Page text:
These extraordinary, high penalties for using firearms in the commission of certain offences may appear to some to be appealing at first glance. However, it is important to look closely at Bill C-215 to examine the effect the bill will have if implemented.

It is, however, useful to consider plausible hypothetical cases or scenarios when trying to determine what effect such a proposal could have if enacted.

Bill C-215 proposes a mandatory minimum sentence of 10 years if a firearm is discharged during the commission of a crime.

A plausible hypothetical case would be that of an 18-year-old who uses a rifle to pop the tires of a series of cars parked in a lot. The motive—whether this person did so because of peer pressure or a complete lack of judgment—is irrelevant.

The sentencing judge could not take into consideration any of the special circumstances surrounding the commission of the offence or the delinquent's own situation, even if, for example, it were a first offence. The judge would have to impose the minimum 10-year sentence, proposed by Bill C-215, if property damage exceeded $5,000.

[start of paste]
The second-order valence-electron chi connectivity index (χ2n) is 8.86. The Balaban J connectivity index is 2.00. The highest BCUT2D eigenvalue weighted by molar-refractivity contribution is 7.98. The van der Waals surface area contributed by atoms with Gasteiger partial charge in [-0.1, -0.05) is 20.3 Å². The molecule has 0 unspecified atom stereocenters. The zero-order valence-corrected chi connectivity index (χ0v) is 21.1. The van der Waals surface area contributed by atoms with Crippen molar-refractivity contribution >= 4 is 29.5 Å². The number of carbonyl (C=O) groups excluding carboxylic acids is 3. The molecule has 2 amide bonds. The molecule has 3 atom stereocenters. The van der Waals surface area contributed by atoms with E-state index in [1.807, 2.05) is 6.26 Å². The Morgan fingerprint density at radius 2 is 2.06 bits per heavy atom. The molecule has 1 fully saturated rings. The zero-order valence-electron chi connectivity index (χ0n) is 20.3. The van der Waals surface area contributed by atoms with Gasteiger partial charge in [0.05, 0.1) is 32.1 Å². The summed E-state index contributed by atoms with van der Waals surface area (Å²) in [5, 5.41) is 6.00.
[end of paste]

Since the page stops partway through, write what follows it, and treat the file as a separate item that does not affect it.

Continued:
The actual penalty would be greater than 10 years since the bill proposes that the minimum 10 years for discharging the firearm would be in addition to the sentence imposed for the underlying offence in this hypothetical case of mischief.

As parliamentarians, as the country's lawmakers, when examining proposed legislation, it is important that we ask ourselves whether such law would be reasonable and would withstand charter scrutiny. Would it be reasonable to have an 18 year old person with or without a prior criminal record go to a federal penitentiary for over 10 years for shooting out car tires? This is what Bill C-215 would do. Few Canadians would find this to be just.

The bill would provide no flexibility to allow for appropriate sentences to be imposed, given the particular circumstances of the cases that could reasonably arise. We need to ensure that the penalty schemes in the legislation we pass leave room for any and all cases that may arise. Otherwise, the penalty provision itself will be found to be unfair and, consequently, struck down.